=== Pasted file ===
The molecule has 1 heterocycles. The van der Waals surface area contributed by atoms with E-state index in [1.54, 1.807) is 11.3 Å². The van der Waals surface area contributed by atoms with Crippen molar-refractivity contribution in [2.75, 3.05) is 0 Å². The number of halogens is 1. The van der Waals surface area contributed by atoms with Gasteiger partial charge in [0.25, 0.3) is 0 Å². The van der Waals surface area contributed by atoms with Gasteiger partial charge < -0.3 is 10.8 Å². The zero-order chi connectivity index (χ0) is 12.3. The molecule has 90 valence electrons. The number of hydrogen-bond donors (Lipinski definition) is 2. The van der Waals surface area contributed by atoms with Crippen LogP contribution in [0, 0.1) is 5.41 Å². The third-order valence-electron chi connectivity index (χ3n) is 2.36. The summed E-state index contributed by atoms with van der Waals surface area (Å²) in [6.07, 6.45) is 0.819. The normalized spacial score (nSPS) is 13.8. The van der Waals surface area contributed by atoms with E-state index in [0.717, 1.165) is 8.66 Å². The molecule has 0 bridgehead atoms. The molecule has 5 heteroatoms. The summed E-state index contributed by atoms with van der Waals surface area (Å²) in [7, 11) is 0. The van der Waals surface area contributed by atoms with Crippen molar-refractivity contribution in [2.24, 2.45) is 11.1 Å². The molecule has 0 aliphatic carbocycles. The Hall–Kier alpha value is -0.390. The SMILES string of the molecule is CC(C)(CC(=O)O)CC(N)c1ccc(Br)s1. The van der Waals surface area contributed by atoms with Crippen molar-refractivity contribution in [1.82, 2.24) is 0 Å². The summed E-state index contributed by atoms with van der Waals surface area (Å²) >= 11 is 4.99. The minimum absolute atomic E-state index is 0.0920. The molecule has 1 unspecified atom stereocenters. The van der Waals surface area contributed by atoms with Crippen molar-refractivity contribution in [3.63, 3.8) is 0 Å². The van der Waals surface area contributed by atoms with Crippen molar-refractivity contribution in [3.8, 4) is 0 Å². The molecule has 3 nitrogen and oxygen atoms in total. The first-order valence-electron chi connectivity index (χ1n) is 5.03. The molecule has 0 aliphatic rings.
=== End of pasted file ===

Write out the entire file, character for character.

The molecule has 1 heterocycles. The van der Waals surface area contributed by atoms with E-state index in [1.54, 1.807) is 11.3 Å². The van der Waals surface area contributed by atoms with Crippen molar-refractivity contribution in [2.75, 3.05) is 0 Å². The number of halogens is 1. The van der Waals surface area contributed by atoms with Gasteiger partial charge in [0.25, 0.3) is 0 Å². The van der Waals surface area contributed by atoms with Gasteiger partial charge < -0.3 is 10.8 Å². The zero-order chi connectivity index (χ0) is 12.3. The molecule has 90 valence electrons. The number of hydrogen-bond donors (Lipinski definition) is 2. The van der Waals surface area contributed by atoms with Crippen LogP contribution in [0, 0.1) is 5.41 Å². The third-order valence-electron chi connectivity index (χ3n) is 2.36. The summed E-state index contributed by atoms with van der Waals surface area (Å²) in [6.07, 6.45) is 0.819. The normalized spacial score (nSPS) is 13.8. The van der Waals surface area contributed by atoms with E-state index in [0.717, 1.165) is 8.66 Å². The molecule has 0 bridgehead atoms. The molecule has 5 heteroatoms. The summed E-state index contributed by atoms with van der Waals surface area (Å²) in [7, 11) is 0. The van der Waals surface area contributed by atoms with Crippen molar-refractivity contribution in [2.24, 2.45) is 11.1 Å². The molecule has 0 aliphatic carbocycles. The Hall–Kier alpha value is -0.390. The SMILES string of the molecule is CC(C)(CC(=O)O)CC(N)c1ccc(Br)s1. The van der Waals surface area contributed by atoms with Crippen molar-refractivity contribution in [1.82, 2.24) is 0 Å². The summed E-state index contributed by atoms with van der Waals surface area (Å²) >= 11 is 4.99. The minimum absolute atomic E-state index is 0.0920. The molecule has 1 unspecified atom stereocenters. The van der Waals surface area contributed by atoms with Crippen molar-refractivity contribution in [3.63, 3.8) is 0 Å². The van der Waals surface area contributed by atoms with Crippen molar-refractivity contribution in [3.8, 4) is 0 Å². The molecule has 3 nitrogen and oxygen atoms in total. The first-order valence-electron chi connectivity index (χ1n) is 5.03. The molecule has 0 aliphatic rings.